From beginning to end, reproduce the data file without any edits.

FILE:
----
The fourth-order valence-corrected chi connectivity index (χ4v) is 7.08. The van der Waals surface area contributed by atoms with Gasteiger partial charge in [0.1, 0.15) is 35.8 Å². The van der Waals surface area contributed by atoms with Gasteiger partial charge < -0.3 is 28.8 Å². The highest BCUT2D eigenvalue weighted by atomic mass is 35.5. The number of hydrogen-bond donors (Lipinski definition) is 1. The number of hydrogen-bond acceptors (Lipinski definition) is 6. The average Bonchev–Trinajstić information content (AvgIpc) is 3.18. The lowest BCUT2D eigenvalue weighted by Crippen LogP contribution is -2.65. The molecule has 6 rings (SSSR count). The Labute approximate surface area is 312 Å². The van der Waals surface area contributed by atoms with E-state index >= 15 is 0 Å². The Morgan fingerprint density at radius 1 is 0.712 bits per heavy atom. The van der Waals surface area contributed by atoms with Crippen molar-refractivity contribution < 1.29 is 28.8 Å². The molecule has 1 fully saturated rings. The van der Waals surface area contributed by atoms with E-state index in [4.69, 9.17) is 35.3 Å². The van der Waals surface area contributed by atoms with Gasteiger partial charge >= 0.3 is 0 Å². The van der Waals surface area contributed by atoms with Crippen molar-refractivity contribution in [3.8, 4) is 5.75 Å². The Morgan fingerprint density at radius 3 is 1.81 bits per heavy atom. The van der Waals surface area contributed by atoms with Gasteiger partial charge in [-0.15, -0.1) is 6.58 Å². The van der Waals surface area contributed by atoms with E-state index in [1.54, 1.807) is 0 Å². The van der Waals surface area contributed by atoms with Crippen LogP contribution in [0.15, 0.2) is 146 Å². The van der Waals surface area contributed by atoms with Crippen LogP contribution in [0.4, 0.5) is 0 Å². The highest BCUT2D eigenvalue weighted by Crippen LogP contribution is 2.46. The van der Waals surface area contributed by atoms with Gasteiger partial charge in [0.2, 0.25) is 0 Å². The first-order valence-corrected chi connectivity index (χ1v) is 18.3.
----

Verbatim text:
The fourth-order valence-corrected chi connectivity index (χ4v) is 7.08. The van der Waals surface area contributed by atoms with Gasteiger partial charge in [0.1, 0.15) is 35.8 Å². The van der Waals surface area contributed by atoms with Gasteiger partial charge < -0.3 is 28.8 Å². The highest BCUT2D eigenvalue weighted by atomic mass is 35.5. The number of hydrogen-bond donors (Lipinski definition) is 1. The number of hydrogen-bond acceptors (Lipinski definition) is 6. The average Bonchev–Trinajstić information content (AvgIpc) is 3.18. The lowest BCUT2D eigenvalue weighted by Crippen LogP contribution is -2.65. The molecule has 6 rings (SSSR count). The Labute approximate surface area is 312 Å². The van der Waals surface area contributed by atoms with E-state index >= 15 is 0 Å². The Morgan fingerprint density at radius 1 is 0.712 bits per heavy atom. The van der Waals surface area contributed by atoms with Crippen molar-refractivity contribution < 1.29 is 28.8 Å². The molecule has 1 fully saturated rings. The van der Waals surface area contributed by atoms with E-state index in [4.69, 9.17) is 35.3 Å². The van der Waals surface area contributed by atoms with Gasteiger partial charge >= 0.3 is 0 Å². The van der Waals surface area contributed by atoms with Crippen molar-refractivity contribution in [3.8, 4) is 5.75 Å². The Morgan fingerprint density at radius 3 is 1.81 bits per heavy atom. The van der Waals surface area contributed by atoms with Gasteiger partial charge in [-0.15, -0.1) is 6.58 Å². The van der Waals surface area contributed by atoms with E-state index in [1.54, 1.807) is 0 Å². The van der Waals surface area contributed by atoms with Crippen LogP contribution in [0.15, 0.2) is 146 Å². The van der Waals surface area contributed by atoms with Crippen LogP contribution in [0.4, 0.5) is 0 Å². The highest BCUT2D eigenvalue weighted by Crippen LogP contribution is 2.46. The van der Waals surface area contributed by atoms with Gasteiger partial charge in [0.2, 0.25) is 0 Å². The first-order valence-corrected chi connectivity index (χ1v) is 18.3.